Thursday, 2 September 2010

Darters - Common or Ruddy?

There are two species of Darters that at first glance may look very similar and can be easily confused for one another so I thought I would share some very recent images.
The Common Darter (Sympetrum striolatum) is the larger of the two with an abdomen length of 25-30mm. Both species will perch with the wings held forwards.
Immatures and female Common darters have a yellowish to light brown abdomen. Mature females take on a much darker hue. On both males and females the divisions between the abdominal segments are much more prominent than on the Ruddy.
Both the male and female Common have two distinct yellow patches on the side of the thorax and this is a clear feature to assist immediate identification. Both the males and females have a similar tiny basal yellow spot on the wings (similar to the Ruddy).
The abdomen of the mature Common males is orange-red and therefore much lighter than the blood-red colouration on the Ruddy. Often very difficult to see are the yellow stripes on the legs.  
When viewing side on you should note that there is no black line extending down the length of the abdomen.
The Ruddy Darter (Sympetrum sanguineum) is smaller than the Common (abdomen length: 20-26mm) and the mature male has a distinctly waisted blood-red abdomen and much darker sides to its thorax (see below) and the black line over the fronds extends fully down the sides. The legs are totally black whereas the legs on the Common are striped with yellow but extreemly difficult to pick out with your eyes. It also has a similar tiny yellow spot at the base of the wing.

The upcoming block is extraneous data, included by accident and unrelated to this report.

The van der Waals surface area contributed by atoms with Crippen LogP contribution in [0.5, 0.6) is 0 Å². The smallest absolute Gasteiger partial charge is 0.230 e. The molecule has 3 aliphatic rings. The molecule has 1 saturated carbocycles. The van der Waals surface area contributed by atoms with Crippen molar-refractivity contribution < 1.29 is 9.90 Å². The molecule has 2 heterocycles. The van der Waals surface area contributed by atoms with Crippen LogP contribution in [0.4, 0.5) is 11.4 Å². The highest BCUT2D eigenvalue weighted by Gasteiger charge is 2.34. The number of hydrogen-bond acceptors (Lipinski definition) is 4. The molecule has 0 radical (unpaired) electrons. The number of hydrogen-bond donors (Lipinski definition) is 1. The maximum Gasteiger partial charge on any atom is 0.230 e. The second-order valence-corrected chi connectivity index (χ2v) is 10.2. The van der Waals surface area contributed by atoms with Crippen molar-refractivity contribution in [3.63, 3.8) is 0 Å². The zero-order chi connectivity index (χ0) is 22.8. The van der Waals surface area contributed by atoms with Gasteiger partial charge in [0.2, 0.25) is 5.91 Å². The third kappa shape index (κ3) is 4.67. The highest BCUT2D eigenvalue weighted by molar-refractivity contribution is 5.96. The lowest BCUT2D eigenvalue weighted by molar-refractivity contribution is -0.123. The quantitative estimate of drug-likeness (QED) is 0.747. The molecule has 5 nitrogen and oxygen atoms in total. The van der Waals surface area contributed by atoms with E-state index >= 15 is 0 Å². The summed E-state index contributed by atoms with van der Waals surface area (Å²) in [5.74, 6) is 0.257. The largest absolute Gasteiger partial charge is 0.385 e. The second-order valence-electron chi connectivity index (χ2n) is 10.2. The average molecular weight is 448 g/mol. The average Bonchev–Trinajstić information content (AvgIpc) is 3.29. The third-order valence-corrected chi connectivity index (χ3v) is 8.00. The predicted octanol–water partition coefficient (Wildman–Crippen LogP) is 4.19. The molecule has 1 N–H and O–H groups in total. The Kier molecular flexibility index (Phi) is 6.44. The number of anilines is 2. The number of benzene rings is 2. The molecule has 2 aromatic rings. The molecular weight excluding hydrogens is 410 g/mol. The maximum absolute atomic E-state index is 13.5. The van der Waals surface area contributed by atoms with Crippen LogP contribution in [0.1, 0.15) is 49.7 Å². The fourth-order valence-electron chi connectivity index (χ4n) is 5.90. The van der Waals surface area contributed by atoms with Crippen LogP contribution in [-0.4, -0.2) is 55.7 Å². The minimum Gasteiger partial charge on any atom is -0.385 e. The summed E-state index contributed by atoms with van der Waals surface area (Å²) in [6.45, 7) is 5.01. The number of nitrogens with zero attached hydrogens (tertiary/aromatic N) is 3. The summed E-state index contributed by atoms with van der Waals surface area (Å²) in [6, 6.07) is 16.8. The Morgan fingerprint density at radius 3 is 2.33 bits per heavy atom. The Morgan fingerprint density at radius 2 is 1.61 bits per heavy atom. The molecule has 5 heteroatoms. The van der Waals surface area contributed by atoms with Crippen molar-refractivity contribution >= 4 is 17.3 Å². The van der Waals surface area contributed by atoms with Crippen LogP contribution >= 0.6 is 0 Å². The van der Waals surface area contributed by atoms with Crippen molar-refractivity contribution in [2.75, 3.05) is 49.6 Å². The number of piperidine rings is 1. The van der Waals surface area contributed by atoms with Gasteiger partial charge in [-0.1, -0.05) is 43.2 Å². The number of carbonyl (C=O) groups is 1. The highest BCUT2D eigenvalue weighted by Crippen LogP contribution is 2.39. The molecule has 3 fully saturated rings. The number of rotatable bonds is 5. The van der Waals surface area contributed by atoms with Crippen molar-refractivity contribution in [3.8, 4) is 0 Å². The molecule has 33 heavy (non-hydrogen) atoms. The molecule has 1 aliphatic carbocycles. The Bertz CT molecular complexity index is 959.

So next time you are out and about keep a watchful eye open for these two species which often share similar habitats. They will be around for a while yet (even into late October) and hopefully you will now know which is which.    FAB.


  1. My favorite is the ruddy. Love the red. Hope all is well with you and yours. Carol

  2. Beautifully explained Frank with wonderful photos too. I'm not aware of having seen Ruddy Darter, so I'll definitely be on the look out now for the tell tale signs. Hope all is well with you!


  4. Great post Frank. They can be tricky to tell apart; especially if you only get a fleeting glimpse.

  5. Thanks Frank, I will not forget them.

  6. That's great thanks for posting that article, Ive struggled in the past to tell the difference so I found your post really helpful. Linda

  7. THanks for the info and the photos. I have been looking for them while I am out birding.

  8. Great set Frank and the ID was very informative thanks.

  9. ou photos and descriptions were helpful, Frank. My problem is usually getting these frisky fellows to stay put long enough to have their photo taken. We don't get too many in our yard, but I have seen a few more in recent weeks in the wildflower garden areas.

    Hope your family is holding up and you too.